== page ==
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Is There a Downside to Ashwagandha?

You could use herbal medicine to reduce anxiety and treat insomnia. Digestive upset is a downside to ashwagandha. So is withdrawal.
Is There a Downside to Ashwagandha?
Ashwagandha superfood powder and root on cutting board on wooden table.

Have you been looking for natural ways to get some sleep? That is certainly understandable. When you are worrying about family members and friends, you may not be able to sleep well. Some herbs could help you relax into sleep, including passionflower, valerian and one you might not have heard about, ashwagandha. Dr. Tieraona Low Dog has suggested this plant may help those who are feeling “tired but wired.” Is there a downside to ashwagandha?

A Downside to Ashwagandha:

Q. You have written about ashwagandha as a way to manage insomnia. People should be very cautious about trying this even though it’s been used for centuries.

My husband took it for insomnia and stress, but after only one capsule he became very ill: bloating, upset stomach and diarrhea. It lasted for almost 24 hours, and he was miserable. Obviously, some people can have an extreme reaction to it.

Ashwagandha Side Effects:

A. In these stressful times, ashwagandha’s reputation for helping people manage anxiety and insomnia may tempt many to try it. A clinical trial with 80 volunteers found that ashwagandha (along with deep breathing, caffeine limitation and a multivitamin) was more effective against chronic anxiety than psychotherapy (PLOS One, Aug. 31, 2009). A few volunteers in both groups had digestive upset or felt overstimulated. Clearly, your husband is not the only one to have trouble, but side effects seem to be uncommon.

In a randomized, placebo-controlled trial conducted in India, people taking ashwagandha fell asleep more quickly (Cureus, Sep. 28, 2019). In this study, none of the 40 volunteers taking the herb reported side effects. Another study in healthy elderly people with insomnia found similar results (Cureus, Feb. 23, 2020). 

Not surprisingly, some people using the herb have reported sleepiness. Others might not consider that a downside to ashwagandha. In some studies, volunteers reported headache, digestive distress, elevated liver enzymes and allergic reactions. One visitor to our website reported suddenly lower blood pressure

Ashwagandha and Withdrawal Symptoms:

Q. I took ashwagandha for insomnia for several years. It really improved my sleep issues.

I stopped taking it before a surgical procedure. For over a month, I had brain zaps like people do when discontinuing SSRI antidepressants. I take no medications so was surprised by this.

In online research I read that it works similarly to SSRIs. Apparently, some people do get brain zaps (which are very disconcerting) for months after stopping. Therefore, I’ve been reluctant to start taking it again though my sleep issues have come back. Have you heard of this effect?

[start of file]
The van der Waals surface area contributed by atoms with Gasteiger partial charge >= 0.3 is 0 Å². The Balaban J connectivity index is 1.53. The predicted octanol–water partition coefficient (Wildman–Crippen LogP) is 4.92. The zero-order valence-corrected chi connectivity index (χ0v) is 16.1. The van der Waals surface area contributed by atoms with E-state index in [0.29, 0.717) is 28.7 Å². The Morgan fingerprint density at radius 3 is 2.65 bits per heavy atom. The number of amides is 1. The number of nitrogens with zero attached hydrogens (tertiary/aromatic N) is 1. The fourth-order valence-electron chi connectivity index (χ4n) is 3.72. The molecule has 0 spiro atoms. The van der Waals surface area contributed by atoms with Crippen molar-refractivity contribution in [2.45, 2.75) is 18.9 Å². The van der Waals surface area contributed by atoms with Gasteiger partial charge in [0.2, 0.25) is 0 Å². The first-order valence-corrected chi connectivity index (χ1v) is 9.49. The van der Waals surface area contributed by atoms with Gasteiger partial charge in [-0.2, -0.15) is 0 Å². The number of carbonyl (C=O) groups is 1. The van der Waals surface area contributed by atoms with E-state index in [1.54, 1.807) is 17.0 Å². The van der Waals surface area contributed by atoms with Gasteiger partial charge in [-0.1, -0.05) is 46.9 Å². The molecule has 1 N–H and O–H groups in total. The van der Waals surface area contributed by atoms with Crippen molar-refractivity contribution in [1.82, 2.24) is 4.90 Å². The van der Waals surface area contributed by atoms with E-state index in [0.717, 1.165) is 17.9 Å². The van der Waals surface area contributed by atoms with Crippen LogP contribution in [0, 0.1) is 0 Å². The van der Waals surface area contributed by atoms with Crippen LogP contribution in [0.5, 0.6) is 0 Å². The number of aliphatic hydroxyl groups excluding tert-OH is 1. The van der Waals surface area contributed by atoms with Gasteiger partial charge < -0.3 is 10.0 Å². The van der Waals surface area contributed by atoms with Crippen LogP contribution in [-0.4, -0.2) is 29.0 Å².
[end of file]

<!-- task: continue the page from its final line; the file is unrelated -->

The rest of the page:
A. Ashwagandha (Withania somnifera) is an ancient Ayurvedic herb from India. It is gaining popularity in the West as a sleeping aid and an anti-anxiety supplement (Current Clinical Pharmacology, April 13, 2020).

Ashwagandha Affects GABA Receptors:

Compounds in the plant act on neurotransmitters in the brain. In particular, they affect GABA (gamma aminobutyric acid). This is the same brain chemical affected by benzodiazepines such as diazepam (Valium). Although we could find no research reports of withdrawal symptoms like yours, this type of reaction deserves more attention. Thank you for telling us about your experience.

Ashwagandha and Thyroid Hormone:

Scientists have found that ashwagandha may normalize hormone levels in people with subclinical hypothyroidism (Journal of Alternative and Complementary Medicine, March 2018). To be prudent, people with overactive thyroid glands might want to avoid ashwagandha.

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About the Author
Terry Graedon, PhD, is a medical anthropologist and co-host of The People’s Pharmacy radio show, co-author of The People’s Pharmacy syndicated newspaper columns and numerous books, and co-founder of The People’s Pharmacy website. Terry taught in the Duke University School of Nursing and was an adjunct assistant professor in the Department of Anthropology. She is a Fellow of the Society of Applied Anthropology. Terry is one of the country's leading authorities on the science behind folk remedies. .
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Citations
  • Cooley K et al, "Naturopathic care for anxiety: A randomized controlled trial ISRCTN78958974." PLOS One, Aug. 31, 2009. https://doi.org/10.1371/journal.pone.0006628
  • Langade D et al, "Efficacy and safety of Ashwagandha (Withania somnifera) root extract in insomnia and anxiety: A double-blind, randomized, placebo-controlled study." Cureus, Sep. 28, 2019. DOI: 10.7759/cureus.5797
  • Kelgane SB et al, "Efficacy and tolerability of Ashwagandha root extract in the elderly for improvement of general well-being and sleep: A prospective, randomized, double-blind, placebo-controlled study." Cureus, Feb. 23, 2020. DOI: 10.7759/cureus.7083
  • Fuladi S et al, "Assessment of Withania somnifera root extract efficacy in patients with generalized anxiety disorder: A randomized double-blind placebo-controlled trial." Current Clinical Pharmacology, April 13, 2020. DOI: 10.2174/1574884715666200413120413
  • Sharma AK et al, "Efficacy and safety of Ashwagandha root extract in subclinical hypothyroid patients: A double-blind, randomized placebo-controlled trial." Journal of Alternative and Complementary Medicine, March 2018. DOI: 10.1089/acm.2017.0183
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